“The deep-sticking boundary stone”: Cosmology, sublimity, and knowledge in lucretius’ de rerum natura and seneca’s naturales quaestiones

Research output: Chapter in Book/Report/Conference proceedingChapter

1 Scopus citations

Abstract

This chapter argues for both a broad similarity and a crucial distinction between the ways in which Lucretius (De rerum natura) and Seneca (Naturales quaestiones) employ the category of the sublime in their natural scientific (including cosmological) writings. Both authors, as previous scholars such as Gian Biago Conte and Gareth Williams have observed, use the sublime as part and parcel of their didactic and consolatory projects. Moreover, in both authors the sublime first causes the pupil-reader to “take fright” in the face of nature and then builds him up to conquer nature with his own knowledge. Yet in Lucretius and Seneca the knowledge that allows such conquest is quite distinct: for the Epicurean, scientific knowledge is limited, while for the Stoic, it approaches omniscience.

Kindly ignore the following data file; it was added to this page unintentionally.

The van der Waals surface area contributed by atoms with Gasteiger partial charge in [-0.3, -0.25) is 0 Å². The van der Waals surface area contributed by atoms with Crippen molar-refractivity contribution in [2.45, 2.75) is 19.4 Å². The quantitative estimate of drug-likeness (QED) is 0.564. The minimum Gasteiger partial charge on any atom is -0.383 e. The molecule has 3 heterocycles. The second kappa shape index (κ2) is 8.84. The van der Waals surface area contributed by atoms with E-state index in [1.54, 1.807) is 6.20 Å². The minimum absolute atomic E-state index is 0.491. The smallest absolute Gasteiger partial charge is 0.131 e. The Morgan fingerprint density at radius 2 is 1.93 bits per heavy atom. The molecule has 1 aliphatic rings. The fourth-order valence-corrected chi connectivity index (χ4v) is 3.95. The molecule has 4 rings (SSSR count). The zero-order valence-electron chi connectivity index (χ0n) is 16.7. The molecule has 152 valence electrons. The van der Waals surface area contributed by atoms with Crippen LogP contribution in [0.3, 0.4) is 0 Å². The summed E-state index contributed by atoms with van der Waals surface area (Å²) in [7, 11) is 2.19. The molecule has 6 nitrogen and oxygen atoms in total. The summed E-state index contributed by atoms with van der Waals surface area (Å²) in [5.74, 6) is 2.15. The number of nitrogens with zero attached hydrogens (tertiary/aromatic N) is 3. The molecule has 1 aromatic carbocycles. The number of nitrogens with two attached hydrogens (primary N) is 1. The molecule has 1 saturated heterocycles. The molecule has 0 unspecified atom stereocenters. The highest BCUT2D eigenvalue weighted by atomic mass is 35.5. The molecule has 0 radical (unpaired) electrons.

Original languageEnglish (US)
Title of host publicationCosmos in the Ancient World
PublisherCambridge University Press
Pages247-269
Number of pages23
ISBN (Electronic)9781108529082
ISBN (Print)9781108423649
DOIs
StatePublished - Jun 18 2019
Externally publishedYes

Keywords

  • Gian biagio conte
  • Infinite
  • Knowledge
  • Limit
  • Lucretius
  • Ps-longinus
  • Seneca
  • Sublime

ASJC Scopus subject areas

  • Arts and Humanities(all)

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